Mandika

In this particular video, Professor Fallou Ngom provides an example of the Mandinka language. Mandika is the primary language of the Gambia but variations are spoken in Senegal and parts of Guinea-Bissau. For more information on the Mandika language, please follow the link here.

Sesotho

In this particular video, Professor Zoliswa Mali provides an example of the Sesotho language. Sesotho is one of the official languages of South Africa and is the national language of Lesotho. For more information on the Sesotho language, please follow the link here.

Xhosa

In this particular video, Professor Zoliswa Mali provides an example of the isiXhosa language. IsiXhosa (known as Xhosa in English) is one of the official languages of South Africa and is widely spoken throughout the country. For more information on the isiXhosa language, please follow the link here.

Zulu

In this particular video, Professor Zoliswa Mali provides an example of the Zulu language. Zulu is one of the official languages of South Africa and is the most widely spoken home language there. Zulu is also spoken in surrounding Southern Africa countries, such as Botswana, Lesotho, and Swaziland. For more information on the Zulu language, please follow the link here.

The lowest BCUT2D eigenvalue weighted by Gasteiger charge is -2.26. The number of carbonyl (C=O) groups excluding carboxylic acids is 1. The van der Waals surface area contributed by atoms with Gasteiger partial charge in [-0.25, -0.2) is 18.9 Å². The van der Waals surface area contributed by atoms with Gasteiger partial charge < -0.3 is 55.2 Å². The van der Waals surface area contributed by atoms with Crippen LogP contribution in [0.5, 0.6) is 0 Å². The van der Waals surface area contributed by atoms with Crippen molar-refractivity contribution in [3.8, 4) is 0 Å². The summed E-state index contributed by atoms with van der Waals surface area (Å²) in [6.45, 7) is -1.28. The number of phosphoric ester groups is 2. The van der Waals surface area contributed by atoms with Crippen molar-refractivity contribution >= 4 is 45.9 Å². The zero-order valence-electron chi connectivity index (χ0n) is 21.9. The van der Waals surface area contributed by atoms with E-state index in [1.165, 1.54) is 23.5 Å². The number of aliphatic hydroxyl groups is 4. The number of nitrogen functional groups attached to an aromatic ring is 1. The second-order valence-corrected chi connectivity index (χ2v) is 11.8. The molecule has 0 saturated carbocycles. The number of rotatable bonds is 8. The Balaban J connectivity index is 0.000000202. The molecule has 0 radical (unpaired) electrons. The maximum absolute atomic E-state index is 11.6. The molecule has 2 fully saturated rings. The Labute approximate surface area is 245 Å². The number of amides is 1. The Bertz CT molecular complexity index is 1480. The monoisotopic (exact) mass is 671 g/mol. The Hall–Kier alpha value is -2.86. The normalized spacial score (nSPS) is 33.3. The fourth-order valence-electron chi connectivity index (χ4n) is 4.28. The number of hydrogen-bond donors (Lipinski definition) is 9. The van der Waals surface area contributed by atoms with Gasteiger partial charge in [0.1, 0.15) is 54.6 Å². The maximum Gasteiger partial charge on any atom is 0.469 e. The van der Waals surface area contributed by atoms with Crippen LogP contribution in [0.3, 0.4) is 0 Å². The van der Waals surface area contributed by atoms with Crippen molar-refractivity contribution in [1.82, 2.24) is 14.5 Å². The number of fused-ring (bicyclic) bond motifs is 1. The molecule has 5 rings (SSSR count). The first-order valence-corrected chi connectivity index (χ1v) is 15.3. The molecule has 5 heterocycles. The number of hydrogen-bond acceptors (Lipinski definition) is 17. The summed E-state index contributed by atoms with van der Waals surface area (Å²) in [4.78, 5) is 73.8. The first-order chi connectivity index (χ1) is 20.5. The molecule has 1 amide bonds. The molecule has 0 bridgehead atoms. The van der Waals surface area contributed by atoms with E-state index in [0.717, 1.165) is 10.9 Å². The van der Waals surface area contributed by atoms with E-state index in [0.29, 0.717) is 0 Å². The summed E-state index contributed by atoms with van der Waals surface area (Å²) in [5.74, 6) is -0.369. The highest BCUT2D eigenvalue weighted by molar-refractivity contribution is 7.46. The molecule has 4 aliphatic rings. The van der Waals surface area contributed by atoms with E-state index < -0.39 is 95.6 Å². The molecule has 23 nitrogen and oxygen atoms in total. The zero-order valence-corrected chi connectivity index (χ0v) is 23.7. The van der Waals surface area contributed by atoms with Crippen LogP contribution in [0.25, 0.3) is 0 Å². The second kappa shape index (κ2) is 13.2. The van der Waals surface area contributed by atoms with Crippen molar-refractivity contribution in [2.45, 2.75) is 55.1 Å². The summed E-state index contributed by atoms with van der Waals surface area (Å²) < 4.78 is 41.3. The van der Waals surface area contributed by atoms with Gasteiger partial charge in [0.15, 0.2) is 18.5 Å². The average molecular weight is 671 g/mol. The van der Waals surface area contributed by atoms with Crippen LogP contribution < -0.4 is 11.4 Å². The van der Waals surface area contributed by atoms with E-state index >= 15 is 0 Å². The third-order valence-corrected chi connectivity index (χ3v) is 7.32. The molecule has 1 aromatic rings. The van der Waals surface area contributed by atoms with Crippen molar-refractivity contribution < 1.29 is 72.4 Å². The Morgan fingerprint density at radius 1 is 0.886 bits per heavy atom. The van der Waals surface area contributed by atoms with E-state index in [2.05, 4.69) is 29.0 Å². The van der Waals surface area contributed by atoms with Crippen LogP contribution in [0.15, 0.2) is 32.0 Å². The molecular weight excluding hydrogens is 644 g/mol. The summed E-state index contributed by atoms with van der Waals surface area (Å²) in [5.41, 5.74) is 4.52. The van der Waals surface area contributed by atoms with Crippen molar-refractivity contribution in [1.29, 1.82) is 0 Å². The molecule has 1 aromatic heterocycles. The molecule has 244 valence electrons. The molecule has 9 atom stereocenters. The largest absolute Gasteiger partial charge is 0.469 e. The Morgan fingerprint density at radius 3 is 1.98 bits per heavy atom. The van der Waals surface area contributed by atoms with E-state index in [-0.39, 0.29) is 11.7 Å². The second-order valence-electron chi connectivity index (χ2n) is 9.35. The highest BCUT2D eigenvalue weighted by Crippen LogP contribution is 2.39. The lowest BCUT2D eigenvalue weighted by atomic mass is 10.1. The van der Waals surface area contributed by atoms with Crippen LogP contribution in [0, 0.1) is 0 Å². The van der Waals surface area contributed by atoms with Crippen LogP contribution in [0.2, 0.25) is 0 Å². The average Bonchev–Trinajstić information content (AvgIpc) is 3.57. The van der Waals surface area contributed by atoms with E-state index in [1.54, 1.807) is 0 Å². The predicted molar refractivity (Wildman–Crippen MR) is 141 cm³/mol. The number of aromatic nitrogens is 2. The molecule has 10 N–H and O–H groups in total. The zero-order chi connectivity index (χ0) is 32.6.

The Teaching Africa Library boasts a number of rentable, interactive, and educational films on Africa, two of which were produced by the Outreach Program. To view the entire catalog of available films, please click here.

Inside Africa (Grades 2-7 DVD)

The video below is a trailer to our film Inside Africa: Introducing the Continent and Its Peoplewhich introduces elementary and lower middle school-aged students to the diverse human and physical geographies of Africa. The final portion of the film follows the lives of children in three countries, depicting both the diversity and the universality of childhood experiences. The film is available for purchase on our website here.